However, if we try to answer the call to do without first answering the call to become, we are in danger of being like the Pharisees of Jesus' time. They were trying to do all their religion required without first becoming what Jesus was (Matthew 13:13-15). Maybe we need to start a WHAT DID JESUS BECOME? movement. 
     We must answer God's call to become by spending time alone with him in prayer and Bible study. "I want to be like Jesus" must become the primary goal in our lives. Then, in his own time, God will issue each of us a call to action.
     

Prayer Thoughts

     Prayer and love tend to unite people. Perhaps we need to do more of both at church on Sunday. 


     Prayer should be a never-ending two-way conversation.


     Perhaps my most frequent prayer request should be "Lord, teach me to pray properly and what to pray for." Maybe knowing exactly what to pray for is what James had in mind when he said we should pray for wisdom. (James 1:5) 


     What does God do when I pray and ask for something that is against His will? Nothing! He simply ignores such requests and gives me what is spiritually and eternally best for me. But if my prayers always include a sincere request to learn to pray better, He will grant that request and I will not offer as many ill-conceived petitions.


     
     In order for a prayer to be effective, the attitude must be correct before the words are spoken. To "say" a prayer without having the proper attitude is simply "word uttering" and is worthless.


     Passionless people pray powerless prayers.


     My prayers must not be so much an attempt to get God's attention, but rather a response to the fact that He has already gained my attention. He knows me completely before I pray, but I need to clearly identify and express my wants and needs so He can show me the difference between them.

Faith

     Regular faith allows us to look back at past unpleasant times and say "God, I see now that you were teaching me and growing me. I understand now at least part of what you were doing. Thank you."
     Great faith allows us to look at current unpleasant times and say "God, I guess you are teaching me and growing me. Keep it up until I have learned all I need to learn. Thank you!"



     Somewhere I read "Faith and obedience will remove mountains of evil. But they must go hand in hand." I like this thought, but is faith without obedience really faith?



     The primary purpose of strong faith in God is not so that He can do more work through me, but so that He can do more work in me. My lack of faith hinders my effectiveness as his servant and it also blocks my becoming like him.



     I do not need to develop a plan for my life...month...week...day...hour. Instead I need to discover God's plan, which has been in existence for thousands of years. I need the faith to believe his plan is better than mine and the courage to put it into practice.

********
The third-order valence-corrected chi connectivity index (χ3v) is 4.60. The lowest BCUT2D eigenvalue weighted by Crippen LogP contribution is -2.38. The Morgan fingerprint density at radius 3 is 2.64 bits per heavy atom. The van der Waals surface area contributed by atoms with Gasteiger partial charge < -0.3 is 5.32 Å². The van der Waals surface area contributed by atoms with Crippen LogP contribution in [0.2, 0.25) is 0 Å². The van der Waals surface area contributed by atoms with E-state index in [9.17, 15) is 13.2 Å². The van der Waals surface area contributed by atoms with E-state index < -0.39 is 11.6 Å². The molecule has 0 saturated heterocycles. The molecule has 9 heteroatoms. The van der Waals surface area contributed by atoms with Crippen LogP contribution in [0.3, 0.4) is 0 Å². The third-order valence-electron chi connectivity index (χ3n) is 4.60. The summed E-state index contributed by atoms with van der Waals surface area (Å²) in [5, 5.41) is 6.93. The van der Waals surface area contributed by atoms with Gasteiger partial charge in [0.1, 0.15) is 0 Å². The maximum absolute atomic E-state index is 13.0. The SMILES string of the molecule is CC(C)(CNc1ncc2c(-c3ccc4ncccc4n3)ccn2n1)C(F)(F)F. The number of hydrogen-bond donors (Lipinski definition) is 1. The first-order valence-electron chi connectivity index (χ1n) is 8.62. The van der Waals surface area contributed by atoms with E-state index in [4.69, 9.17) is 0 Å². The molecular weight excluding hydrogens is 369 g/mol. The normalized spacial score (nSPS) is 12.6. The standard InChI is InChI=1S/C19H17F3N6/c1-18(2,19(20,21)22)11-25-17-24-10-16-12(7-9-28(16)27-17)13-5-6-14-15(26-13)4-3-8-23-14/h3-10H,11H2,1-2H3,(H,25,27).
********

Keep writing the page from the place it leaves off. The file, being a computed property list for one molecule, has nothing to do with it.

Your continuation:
Faith says to God "If it is your will I will attempt the impossible and accept the uncomfortable." 
  

Becoming Christlike

My growth as a Christian will not be complete until I love every person in my life all the time.
My growth as a Christian will not be complete until I want to help every person I love.
My growth as a Christian will not be complete until I learn how to express my love to people as individuals, not just as a group.
None of this growth will take place until I yield to the influence and power of the Holy Spirit.
     God sends us into the world with a trunk full of love to give to others. We are to dip into that trunk and scatter love to everyone we meet. That love takes the form of listening, sharing, teaching, patience and forgiving. (That short list is not exhaustive.)
     That trunk has compartments that contain all the forms of love. He also gives us the wisdom to use the most effective form of love with each individual we meet.
     When I find myself running low on the motivational drive to be a "love scatterer" I must remember how empty my trunk was before He filled it, how small my qualification was to be a receiver of that love, and how much better my life is now because of that love.
     The best, most effective, most accurate way I can glorify God is to let the Holy Spirit make me like Jesus. "God...decided from the outset to shape the lives of those who love him along the same lines as the life of his Son." (Romans 8:29, The Message Bible)
     The Holy Spirit will do the shaping of the way I am. My role is to allow such changes to happen and then behave in ways that exhibit my new shape.
     Do we Christians spend more time, money and energy trying to change our physical "shape" into the way the world says it should be than we do allowing the Spirit to alter our spiritual shape into the way God wants it to be?